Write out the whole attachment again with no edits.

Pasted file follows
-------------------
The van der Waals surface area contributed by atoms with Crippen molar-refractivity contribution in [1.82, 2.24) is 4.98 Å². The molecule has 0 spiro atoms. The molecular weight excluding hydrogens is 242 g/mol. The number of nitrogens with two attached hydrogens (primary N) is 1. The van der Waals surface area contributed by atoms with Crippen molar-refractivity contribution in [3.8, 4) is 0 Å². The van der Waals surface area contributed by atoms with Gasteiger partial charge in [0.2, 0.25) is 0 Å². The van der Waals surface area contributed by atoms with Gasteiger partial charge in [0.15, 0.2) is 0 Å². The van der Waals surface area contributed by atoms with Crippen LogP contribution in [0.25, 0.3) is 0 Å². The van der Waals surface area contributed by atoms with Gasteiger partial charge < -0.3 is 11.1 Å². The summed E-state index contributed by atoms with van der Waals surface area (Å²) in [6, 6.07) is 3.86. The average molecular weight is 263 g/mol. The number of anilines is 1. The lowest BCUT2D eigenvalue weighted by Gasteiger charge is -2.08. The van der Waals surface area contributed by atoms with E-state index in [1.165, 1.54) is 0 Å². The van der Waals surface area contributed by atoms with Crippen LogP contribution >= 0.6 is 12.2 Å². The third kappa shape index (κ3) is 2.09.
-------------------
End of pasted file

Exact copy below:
The van der Waals surface area contributed by atoms with Crippen molar-refractivity contribution in [1.82, 2.24) is 4.98 Å². The molecule has 0 spiro atoms. The molecular weight excluding hydrogens is 242 g/mol. The number of nitrogens with two attached hydrogens (primary N) is 1. The van der Waals surface area contributed by atoms with Crippen molar-refractivity contribution in [3.8, 4) is 0 Å². The van der Waals surface area contributed by atoms with Gasteiger partial charge in [0.2, 0.25) is 0 Å². The van der Waals surface area contributed by atoms with Gasteiger partial charge in [0.15, 0.2) is 0 Å². The van der Waals surface area contributed by atoms with Crippen LogP contribution in [0.25, 0.3) is 0 Å². The van der Waals surface area contributed by atoms with Gasteiger partial charge < -0.3 is 11.1 Å². The summed E-state index contributed by atoms with van der Waals surface area (Å²) in [6, 6.07) is 3.86. The average molecular weight is 263 g/mol. The number of anilines is 1. The lowest BCUT2D eigenvalue weighted by Gasteiger charge is -2.08. The van der Waals surface area contributed by atoms with E-state index in [1.165, 1.54) is 0 Å². The van der Waals surface area contributed by atoms with Crippen LogP contribution >= 0.6 is 12.2 Å². The third kappa shape index (κ3) is 2.09.